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Friday, June 10, 2005

The Shape Of Things To Come?

Italy is officially in recession:

Italian first quarter GDP fell 0.5 percent from the previous three months and shrank 0.2 percent year-on-year, the statistics institute ISTAT reported on Friday, confirming its preliminary estimate issued on May 12.

The 0.5 percent quarterly fall was the worst since Q4 1998, whilst the 0.2 percent drop on a yearly basis was the worst since Q1 1997.

As in the previous quarter, the q/q result was hit by weak exports, which declined 4.1 percent. Net exports subtracted 0.5 percentage points from q/q growth and 1.3 percentage points from y/y growth.

Consumer spending rose by 0.1 percent q/q and 0.2 percent y/y, while gross fixed investment fell by 0.1 percent q/q and 0.2 percent y/y.

Meantime industrial production in India continues to grow nicely:

India's industrial output rose 8.8 percent in April compared with a year earlier, helped by robust growth in manufacturing, data from the Central Statistical Organisation showed on Friday. Year-on-year growth in March was revised up to 8.78 percent.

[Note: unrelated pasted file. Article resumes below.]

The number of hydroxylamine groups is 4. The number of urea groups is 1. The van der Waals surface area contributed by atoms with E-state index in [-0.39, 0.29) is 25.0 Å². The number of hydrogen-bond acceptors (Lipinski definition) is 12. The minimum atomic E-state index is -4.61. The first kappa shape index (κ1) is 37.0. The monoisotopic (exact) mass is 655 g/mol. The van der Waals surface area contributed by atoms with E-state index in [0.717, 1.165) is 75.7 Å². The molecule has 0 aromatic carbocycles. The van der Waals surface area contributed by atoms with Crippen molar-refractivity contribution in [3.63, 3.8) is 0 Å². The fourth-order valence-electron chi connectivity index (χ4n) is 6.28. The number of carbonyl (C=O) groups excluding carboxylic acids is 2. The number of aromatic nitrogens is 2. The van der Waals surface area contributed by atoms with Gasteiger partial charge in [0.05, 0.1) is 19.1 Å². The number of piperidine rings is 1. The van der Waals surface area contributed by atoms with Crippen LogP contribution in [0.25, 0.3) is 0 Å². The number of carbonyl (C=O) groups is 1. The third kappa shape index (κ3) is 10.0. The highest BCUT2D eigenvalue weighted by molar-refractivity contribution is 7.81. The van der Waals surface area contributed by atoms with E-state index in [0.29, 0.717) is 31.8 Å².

India's industrial output is a key source of growth in Asia's fourth-largest economy and has been rising since a bumper monsoon in 2003 boosted farm output and rural incomes.

Manufacturing production, representing more than 75 percent of industrial output, rose 10.0 percent in April from last year.

Production of consumer goods was 18.6 percent higher in April than a year earlier after a rise of 7.5 percent in March. Production of capital goods was up 24.5 percent in April.

A strong manufacturing sector pushed economic growth to 8.5 percent in the fiscal year ended March 2004, the strongest expansion in nearly 15 years. Growth in 2004/05 is expected to have been 6.9 percent, and the central bank is projecting expansion of 7.0 percent in the current financial year

I think it would be a mistake to think that this decade's big story is only about China. The other interesting issue is that these differing growth paths are not cyclical, they are secular and structural. One part of the world is in decline, and the other is waking up.

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